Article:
Nothing to do with Alex Cox’s 1984 cult comedy Repo Man – more’s the pity – this ghoulish and wildly illogical sci-fi thriller is all about a mega-corporatised dystopian near-future in which artificial organs are mortgaged out to the needy. Fail to make the repayments, and Jude Law and Forest Whitaker will come round to collect with a scalpel. The slicing and dicing is unsparingly full-on to the point where hardened critics were hiding behind their hands, and the ending is a daylight steal from Terry Gilliam’s Brazil. But it’s the gruellingly slow pace which really does this in. D

City of Life and Death (15 cert, 135 min)

Very possibly the war film of the year, Lu Chuan’s excellent picture about the Rape of Nanking has a lacerating widescreen immediacy, but also a true artist’s gravity and tact. It’s meticulously assembled and quite devastating, with a particularly impressive first hour. Surveying the mass slaughter of Chinese POWs in silvery monochrome, the director gives these horrors the ghostly, ineradicable weight of historical fact, and achieves humane switches of perspective on both sides which put Saving Private Ryan to shame. B+

Boogie Woogie (15 cert, 90 min)

We learn that the London art world is dog-eat-dog – don’t stop the presses – in a tonal catastrophe which keeps kissing the air and calling it satire. Danny Huston’s Jay Jopling impression consists mainly of affected guffaws every few seconds, and Gillian Anderson has never been anywhere near this lousy. Think Pret-à-Porter, brace yourself, then make it even worse. F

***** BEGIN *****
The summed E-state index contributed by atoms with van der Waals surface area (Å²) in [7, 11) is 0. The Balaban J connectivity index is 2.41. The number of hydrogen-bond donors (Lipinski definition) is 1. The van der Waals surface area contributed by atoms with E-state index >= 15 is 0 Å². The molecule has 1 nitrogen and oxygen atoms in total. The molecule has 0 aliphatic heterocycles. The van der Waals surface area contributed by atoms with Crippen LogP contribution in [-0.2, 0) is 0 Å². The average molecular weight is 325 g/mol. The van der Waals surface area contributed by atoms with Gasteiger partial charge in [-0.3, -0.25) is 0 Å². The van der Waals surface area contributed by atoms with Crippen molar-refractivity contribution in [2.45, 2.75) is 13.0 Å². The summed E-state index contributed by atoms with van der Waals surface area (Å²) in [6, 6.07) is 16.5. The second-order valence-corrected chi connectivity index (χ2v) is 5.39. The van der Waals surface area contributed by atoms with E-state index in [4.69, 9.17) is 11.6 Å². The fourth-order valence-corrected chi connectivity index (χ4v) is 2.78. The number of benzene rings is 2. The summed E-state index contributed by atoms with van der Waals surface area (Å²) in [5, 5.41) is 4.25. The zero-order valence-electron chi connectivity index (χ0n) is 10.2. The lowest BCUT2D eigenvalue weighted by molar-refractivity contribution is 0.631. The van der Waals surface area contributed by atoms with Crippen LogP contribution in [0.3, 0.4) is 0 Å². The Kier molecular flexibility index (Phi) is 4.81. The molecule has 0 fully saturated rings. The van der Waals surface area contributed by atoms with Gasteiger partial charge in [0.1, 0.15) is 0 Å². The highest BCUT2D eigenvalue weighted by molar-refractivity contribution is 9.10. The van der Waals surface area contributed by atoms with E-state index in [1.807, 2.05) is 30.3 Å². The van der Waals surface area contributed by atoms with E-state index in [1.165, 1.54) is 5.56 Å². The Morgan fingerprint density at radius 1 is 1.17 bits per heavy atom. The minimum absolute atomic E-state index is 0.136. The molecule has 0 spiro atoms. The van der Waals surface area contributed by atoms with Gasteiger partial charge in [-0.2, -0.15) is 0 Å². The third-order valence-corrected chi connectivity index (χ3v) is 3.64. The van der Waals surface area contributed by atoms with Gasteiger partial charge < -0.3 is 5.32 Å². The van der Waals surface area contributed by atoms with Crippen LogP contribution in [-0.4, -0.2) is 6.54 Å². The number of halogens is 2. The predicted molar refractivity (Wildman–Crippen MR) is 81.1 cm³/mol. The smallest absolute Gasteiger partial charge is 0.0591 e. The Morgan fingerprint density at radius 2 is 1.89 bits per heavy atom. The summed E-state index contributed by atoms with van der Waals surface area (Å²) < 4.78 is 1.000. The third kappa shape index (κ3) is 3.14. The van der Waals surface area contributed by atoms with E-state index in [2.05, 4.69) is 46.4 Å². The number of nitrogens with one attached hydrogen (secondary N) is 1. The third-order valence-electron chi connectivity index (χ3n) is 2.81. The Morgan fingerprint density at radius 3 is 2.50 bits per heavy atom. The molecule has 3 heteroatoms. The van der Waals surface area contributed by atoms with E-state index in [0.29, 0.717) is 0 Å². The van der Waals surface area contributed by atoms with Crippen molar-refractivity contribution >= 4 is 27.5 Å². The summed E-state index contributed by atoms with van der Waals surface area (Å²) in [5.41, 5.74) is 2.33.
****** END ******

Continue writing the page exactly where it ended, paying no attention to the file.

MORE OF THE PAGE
The Market (15 cert, 94 min)

The always-interesting Brit experimenter Ben Hopkins (The Nine Lives of Tomas Katz) began work on this Turkish co-production after 37 Uses for a Dead Sheep, his doc on a migrating tribe called the Pamir Kirghiz. His dolorous parable about a black-market trader (Tayanç Ayaydin) is an astute take on capitalism and its binds, though it might have worked better as a pithy short. B

Crying with Laughter (18 cert, 103 min)

A smashing turn from Stephen McCole as a troubled stand-up comedian elevates Justin Molonikov’s dark Scottish thriller – but the plot takes a wrong turn at the halfway point and never quite recovers. C

The Heavy (18 cert, 94 min)

Watching reluctant hit man Gary Stretch try, for no very obvious reason, to drown a cat affords the biggest laugh in this massively stupid London gangster movie, otherwise only recommended to those who urgently need to see Lee from Blue’s fingers being chiselled off. D

The Manchurian Candidate (1962) (15 cert, 121 min)

John Frankenheimer’s original, delirious, brilliantly acerbic Cold War thriller. A

Saturday, April 03, 2010

Viewing log: 2/4/10

New Releases

A batty shambles, and ugly to boot, but you could snigger throughout at the costumes alone

An intellectual game, addictive to play, but let's not pretend its kooky thesis really adds up

Everything I said here

Disguises a cynical core under cute flash and cartoon brutality -- and disguises it badly

Pretty effortful, full of glum stick-people, and the Big Twist stinks up the joint

Faintly disappointing in its overdone "lyricism", but plainly heartfelt and certainly touching

Other Adventures

Great faces, great specificity, and terrifically supple in the ways it circles and observes

Children of God (LLGFF) D+

Dramatises both Bahamian homophobia and gay self-doubt with sledgehammer crudity